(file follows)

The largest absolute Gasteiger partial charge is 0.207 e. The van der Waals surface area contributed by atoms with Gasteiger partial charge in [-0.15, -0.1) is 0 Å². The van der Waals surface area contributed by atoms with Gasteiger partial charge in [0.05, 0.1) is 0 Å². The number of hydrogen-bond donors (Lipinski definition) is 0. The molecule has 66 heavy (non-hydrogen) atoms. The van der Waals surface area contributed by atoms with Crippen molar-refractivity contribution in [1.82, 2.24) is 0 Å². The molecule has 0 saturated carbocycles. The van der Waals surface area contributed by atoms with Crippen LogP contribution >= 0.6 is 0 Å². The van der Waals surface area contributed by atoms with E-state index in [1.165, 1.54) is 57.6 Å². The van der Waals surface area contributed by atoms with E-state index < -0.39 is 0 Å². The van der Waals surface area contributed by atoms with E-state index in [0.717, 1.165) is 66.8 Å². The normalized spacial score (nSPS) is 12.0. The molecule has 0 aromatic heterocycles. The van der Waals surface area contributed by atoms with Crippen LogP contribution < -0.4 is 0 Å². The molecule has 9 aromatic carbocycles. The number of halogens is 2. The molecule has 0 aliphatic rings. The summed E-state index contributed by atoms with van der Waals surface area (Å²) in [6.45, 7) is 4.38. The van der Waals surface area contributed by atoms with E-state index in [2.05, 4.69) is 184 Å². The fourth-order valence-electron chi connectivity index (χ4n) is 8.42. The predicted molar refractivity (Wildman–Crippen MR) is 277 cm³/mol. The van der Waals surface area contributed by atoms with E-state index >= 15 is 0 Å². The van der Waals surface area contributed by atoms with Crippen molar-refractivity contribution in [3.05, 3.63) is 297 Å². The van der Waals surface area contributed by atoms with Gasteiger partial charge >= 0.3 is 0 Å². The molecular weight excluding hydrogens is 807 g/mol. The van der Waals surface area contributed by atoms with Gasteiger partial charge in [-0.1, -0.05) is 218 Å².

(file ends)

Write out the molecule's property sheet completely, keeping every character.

The largest absolute Gasteiger partial charge is 0.207 e. The van der Waals surface area contributed by atoms with Gasteiger partial charge in [-0.15, -0.1) is 0 Å². The van der Waals surface area contributed by atoms with Gasteiger partial charge in [0.05, 0.1) is 0 Å². The number of hydrogen-bond donors (Lipinski definition) is 0. The molecule has 66 heavy (non-hydrogen) atoms. The van der Waals surface area contributed by atoms with Crippen molar-refractivity contribution in [1.82, 2.24) is 0 Å². The molecule has 0 saturated carbocycles. The van der Waals surface area contributed by atoms with Crippen LogP contribution >= 0.6 is 0 Å². The van der Waals surface area contributed by atoms with E-state index in [1.165, 1.54) is 57.6 Å². The van der Waals surface area contributed by atoms with E-state index < -0.39 is 0 Å². The van der Waals surface area contributed by atoms with E-state index in [0.717, 1.165) is 66.8 Å². The normalized spacial score (nSPS) is 12.0. The molecule has 0 aromatic heterocycles. The van der Waals surface area contributed by atoms with Crippen LogP contribution < -0.4 is 0 Å². The molecule has 9 aromatic carbocycles. The number of halogens is 2. The molecule has 0 aliphatic rings. The summed E-state index contributed by atoms with van der Waals surface area (Å²) in [6.45, 7) is 4.38. The van der Waals surface area contributed by atoms with E-state index in [2.05, 4.69) is 184 Å². The fourth-order valence-electron chi connectivity index (χ4n) is 8.42. The predicted molar refractivity (Wildman–Crippen MR) is 277 cm³/mol. The van der Waals surface area contributed by atoms with E-state index >= 15 is 0 Å². The van der Waals surface area contributed by atoms with Crippen molar-refractivity contribution in [3.05, 3.63) is 297 Å². The van der Waals surface area contributed by atoms with Gasteiger partial charge >= 0.3 is 0 Å². The molecular weight excluding hydrogens is 807 g/mol. The van der Waals surface area contributed by atoms with Gasteiger partial charge in [-0.1, -0.05) is 218 Å².